Whether Eddie Murphy agreed or just didn’t want to commit to a series role is unknown. Regardless, it is clear that he did not want to appear in every episode like CBS apparently wanted him to. “[CBS] thought that I was going to be in this show, because [the lead] was my son. ‘And you’re going to pop in every now and then,'” Murphy recalled. “I was like, ‘I ain’t popping in s***.'”

That was the ultimate deal-breaker for the show, despite the high praise the pilot had gotten from test audiences and executives. Of course, those ratings were a double-edged sword — Murphy said that the highest positive engagement the pilot received was when Axel appeared on-screen. “It tested where they have these knobs turn if [a test viewer liked] it,” he said, “and whenever I came on the screen, Axel Foley would come on the screen, they turned it so they literally broke the knobs on the thing. It was like, ‘Damn, they breaking knobs?'”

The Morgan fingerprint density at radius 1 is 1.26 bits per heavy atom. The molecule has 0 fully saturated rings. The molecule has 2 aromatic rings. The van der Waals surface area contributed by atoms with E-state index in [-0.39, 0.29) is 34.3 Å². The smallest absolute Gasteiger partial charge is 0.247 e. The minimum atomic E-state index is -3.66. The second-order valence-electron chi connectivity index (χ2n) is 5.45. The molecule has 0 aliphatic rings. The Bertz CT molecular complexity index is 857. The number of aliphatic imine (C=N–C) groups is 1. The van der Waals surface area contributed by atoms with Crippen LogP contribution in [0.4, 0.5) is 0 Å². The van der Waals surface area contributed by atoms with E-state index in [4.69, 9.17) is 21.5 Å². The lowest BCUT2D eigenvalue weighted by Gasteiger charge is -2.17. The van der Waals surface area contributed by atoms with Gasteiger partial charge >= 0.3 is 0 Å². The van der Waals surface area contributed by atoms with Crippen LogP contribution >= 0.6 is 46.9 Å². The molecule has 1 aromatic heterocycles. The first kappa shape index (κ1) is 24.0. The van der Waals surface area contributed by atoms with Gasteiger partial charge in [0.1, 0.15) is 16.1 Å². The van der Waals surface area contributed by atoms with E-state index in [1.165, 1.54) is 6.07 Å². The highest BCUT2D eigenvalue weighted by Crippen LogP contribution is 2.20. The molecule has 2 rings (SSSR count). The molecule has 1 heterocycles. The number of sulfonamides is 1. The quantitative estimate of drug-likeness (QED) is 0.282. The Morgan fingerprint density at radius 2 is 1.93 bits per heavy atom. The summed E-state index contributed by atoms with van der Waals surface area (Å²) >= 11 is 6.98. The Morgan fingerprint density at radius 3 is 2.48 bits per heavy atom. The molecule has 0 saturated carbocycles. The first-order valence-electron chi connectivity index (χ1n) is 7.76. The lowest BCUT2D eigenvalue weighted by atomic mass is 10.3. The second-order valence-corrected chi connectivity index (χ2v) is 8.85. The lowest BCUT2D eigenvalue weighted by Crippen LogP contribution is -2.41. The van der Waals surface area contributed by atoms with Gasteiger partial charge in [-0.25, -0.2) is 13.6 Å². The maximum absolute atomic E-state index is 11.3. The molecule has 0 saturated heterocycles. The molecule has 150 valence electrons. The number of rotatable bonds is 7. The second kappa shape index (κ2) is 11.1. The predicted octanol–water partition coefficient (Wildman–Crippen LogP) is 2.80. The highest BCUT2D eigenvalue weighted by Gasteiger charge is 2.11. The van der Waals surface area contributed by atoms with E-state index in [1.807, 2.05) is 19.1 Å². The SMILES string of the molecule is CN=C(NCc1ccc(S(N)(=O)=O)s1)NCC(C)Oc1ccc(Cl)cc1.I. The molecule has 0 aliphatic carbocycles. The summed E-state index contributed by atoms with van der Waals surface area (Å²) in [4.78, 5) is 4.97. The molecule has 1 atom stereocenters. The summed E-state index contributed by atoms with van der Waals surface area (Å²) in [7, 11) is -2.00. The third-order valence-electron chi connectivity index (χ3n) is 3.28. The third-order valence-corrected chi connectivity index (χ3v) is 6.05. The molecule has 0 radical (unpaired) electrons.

In the years since the “Beverly Hills Cop” show was canceled, the pilot remained lost media, and a follow-up to the original was eventually greenlit and filmed. However, back in December 2022, an anonymous user leaked the pilot onto the Internet Archive, proving the story’s legitimacy. While it’s no doubt that the show would have been successful, perhaps it was for the best that the story of “Beverly Hills Cop” didn’t continue on network television.

slashfilm